Black lung benefits and Constitutional challenges: the Byrd Amendments to the Black Lung Benefits Act; and the Kentucky consensus procedure(2012)
AbstractThis note discusses two recent issues where legislation concerning benefits for coal workers affected by pneumoconiosis (black lung) was challenged under the US Constitution, including issues of due process, equal treatment and the takings clause. Congress has recently restored earlier legislation making it easier for the survivors of workers affected by black lung to qualify for federal benefits. Several courts of appeal have upheld this legislation against constitutional challenges from employers holding that it is neither in breach of the employers’ due process rights nor a taking within the meaning of the Fifth Amendment to the Constitution. In contrast, the Kentucky Supreme Court has found unconstitutional, on equal protection grounds, a special ‘consensus’ procedure by which coal workers affected by pneumoconiosis were required to prove their claim for workers compensation. The cases highlight the rather different standards which are applied by the courts even where they are (nominally) applying a similar standard. For example, the Seventh Circuit, upholding the recent amendments to the Black Lung Benefits Act, stated that Due process only requires Congress to have acted rationally, not necessarily intelligently. In contrast, the Kentucky Supreme Court argued that ‘the rational basis standard, while deferential, is certainly not demure’ and applied, what Justice O’Connor has described as, ‘a more searching form of rational basis review’.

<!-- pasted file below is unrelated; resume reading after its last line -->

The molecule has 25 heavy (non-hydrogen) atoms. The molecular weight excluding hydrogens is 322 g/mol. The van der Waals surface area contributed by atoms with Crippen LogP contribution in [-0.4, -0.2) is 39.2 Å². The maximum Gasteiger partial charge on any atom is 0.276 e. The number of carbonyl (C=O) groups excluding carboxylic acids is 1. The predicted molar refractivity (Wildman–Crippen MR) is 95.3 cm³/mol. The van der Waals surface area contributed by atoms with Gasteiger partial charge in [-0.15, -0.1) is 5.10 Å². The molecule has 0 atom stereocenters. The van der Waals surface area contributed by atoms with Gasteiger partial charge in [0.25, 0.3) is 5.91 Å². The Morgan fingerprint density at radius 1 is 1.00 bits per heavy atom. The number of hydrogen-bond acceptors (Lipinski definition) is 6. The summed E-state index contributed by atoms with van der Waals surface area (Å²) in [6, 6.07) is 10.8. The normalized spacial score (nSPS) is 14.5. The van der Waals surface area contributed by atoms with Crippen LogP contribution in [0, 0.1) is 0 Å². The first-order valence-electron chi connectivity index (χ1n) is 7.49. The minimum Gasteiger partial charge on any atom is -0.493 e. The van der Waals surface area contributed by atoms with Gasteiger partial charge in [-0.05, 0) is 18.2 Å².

- Constitution law,
- workers compensation,
- (1) equal protection,
- (2) Taking Clause
Citation InformationMel Cousins. "Black lung benefits and Constitutional challenges: the Byrd Amendments to the Black Lung Benefits Act; and the Kentucky consensus procedure" (2012)
Available at: http://works.bepress.com/mel_cousins/24/